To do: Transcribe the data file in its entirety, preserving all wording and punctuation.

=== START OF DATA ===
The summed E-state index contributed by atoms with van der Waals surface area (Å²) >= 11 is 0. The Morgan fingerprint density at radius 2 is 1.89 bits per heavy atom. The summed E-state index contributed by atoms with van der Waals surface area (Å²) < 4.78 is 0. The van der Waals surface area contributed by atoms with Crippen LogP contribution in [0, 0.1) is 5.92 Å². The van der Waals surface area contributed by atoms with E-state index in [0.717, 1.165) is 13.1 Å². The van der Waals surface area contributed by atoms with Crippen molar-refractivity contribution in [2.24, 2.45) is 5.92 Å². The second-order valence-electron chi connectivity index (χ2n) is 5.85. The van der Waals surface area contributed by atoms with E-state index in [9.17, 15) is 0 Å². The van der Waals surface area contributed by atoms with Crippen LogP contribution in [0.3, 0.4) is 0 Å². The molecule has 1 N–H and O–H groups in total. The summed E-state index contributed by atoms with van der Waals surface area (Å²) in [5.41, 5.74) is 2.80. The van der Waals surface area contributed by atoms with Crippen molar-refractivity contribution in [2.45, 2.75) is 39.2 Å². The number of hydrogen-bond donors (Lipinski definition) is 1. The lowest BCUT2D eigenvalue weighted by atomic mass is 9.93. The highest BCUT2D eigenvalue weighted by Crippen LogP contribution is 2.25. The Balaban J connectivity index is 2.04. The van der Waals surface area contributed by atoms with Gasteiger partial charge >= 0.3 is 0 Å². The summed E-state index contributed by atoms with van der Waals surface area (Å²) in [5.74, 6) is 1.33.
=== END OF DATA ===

The summed E-state index contributed by atoms with van der Waals surface area (Å²) >= 11 is 0. The Morgan fingerprint density at radius 2 is 1.89 bits per heavy atom. The summed E-state index contributed by atoms with van der Waals surface area (Å²) < 4.78 is 0. The van der Waals surface area contributed by atoms with Crippen LogP contribution in [0, 0.1) is 5.92 Å². The van der Waals surface area contributed by atoms with E-state index in [0.717, 1.165) is 13.1 Å². The van der Waals surface area contributed by atoms with Crippen molar-refractivity contribution in [2.24, 2.45) is 5.92 Å². The second-order valence-electron chi connectivity index (χ2n) is 5.85. The van der Waals surface area contributed by atoms with E-state index in [9.17, 15) is 0 Å². The van der Waals surface area contributed by atoms with Crippen LogP contribution in [0.3, 0.4) is 0 Å². The molecule has 1 N–H and O–H groups in total. The summed E-state index contributed by atoms with van der Waals surface area (Å²) in [5.41, 5.74) is 2.80. The van der Waals surface area contributed by atoms with Crippen molar-refractivity contribution in [2.45, 2.75) is 39.2 Å². The number of hydrogen-bond donors (Lipinski definition) is 1. The lowest BCUT2D eigenvalue weighted by atomic mass is 9.93. The highest BCUT2D eigenvalue weighted by Crippen LogP contribution is 2.25. The Balaban J connectivity index is 2.04. The van der Waals surface area contributed by atoms with Gasteiger partial charge >= 0.3 is 0 Å². The summed E-state index contributed by atoms with van der Waals surface area (Å²) in [5.74, 6) is 1.33.